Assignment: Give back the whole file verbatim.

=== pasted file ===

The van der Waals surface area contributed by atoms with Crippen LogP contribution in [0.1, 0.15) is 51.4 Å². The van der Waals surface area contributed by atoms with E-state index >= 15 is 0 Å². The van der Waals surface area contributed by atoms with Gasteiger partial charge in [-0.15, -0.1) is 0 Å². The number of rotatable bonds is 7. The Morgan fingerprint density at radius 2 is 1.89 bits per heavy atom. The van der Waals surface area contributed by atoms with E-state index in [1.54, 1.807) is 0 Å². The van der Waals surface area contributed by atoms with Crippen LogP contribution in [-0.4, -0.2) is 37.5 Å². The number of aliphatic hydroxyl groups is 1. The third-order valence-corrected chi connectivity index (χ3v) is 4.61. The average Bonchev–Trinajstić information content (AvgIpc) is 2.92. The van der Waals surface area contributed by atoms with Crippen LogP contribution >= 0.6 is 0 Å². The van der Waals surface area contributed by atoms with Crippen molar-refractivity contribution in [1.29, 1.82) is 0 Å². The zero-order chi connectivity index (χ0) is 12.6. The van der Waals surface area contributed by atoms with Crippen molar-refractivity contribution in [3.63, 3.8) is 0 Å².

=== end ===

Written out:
The van der Waals surface area contributed by atoms with Crippen LogP contribution in [0.1, 0.15) is 51.4 Å². The van der Waals surface area contributed by atoms with E-state index >= 15 is 0 Å². The van der Waals surface area contributed by atoms with Gasteiger partial charge in [-0.15, -0.1) is 0 Å². The number of rotatable bonds is 7. The Morgan fingerprint density at radius 2 is 1.89 bits per heavy atom. The van der Waals surface area contributed by atoms with E-state index in [1.54, 1.807) is 0 Å². The van der Waals surface area contributed by atoms with Crippen LogP contribution in [-0.4, -0.2) is 37.5 Å². The number of aliphatic hydroxyl groups is 1. The third-order valence-corrected chi connectivity index (χ3v) is 4.61. The average Bonchev–Trinajstić information content (AvgIpc) is 2.92. The van der Waals surface area contributed by atoms with Crippen LogP contribution >= 0.6 is 0 Å². The van der Waals surface area contributed by atoms with Crippen molar-refractivity contribution in [1.29, 1.82) is 0 Å². The zero-order chi connectivity index (χ0) is 12.6. The van der Waals surface area contributed by atoms with Crippen molar-refractivity contribution in [3.63, 3.8) is 0 Å².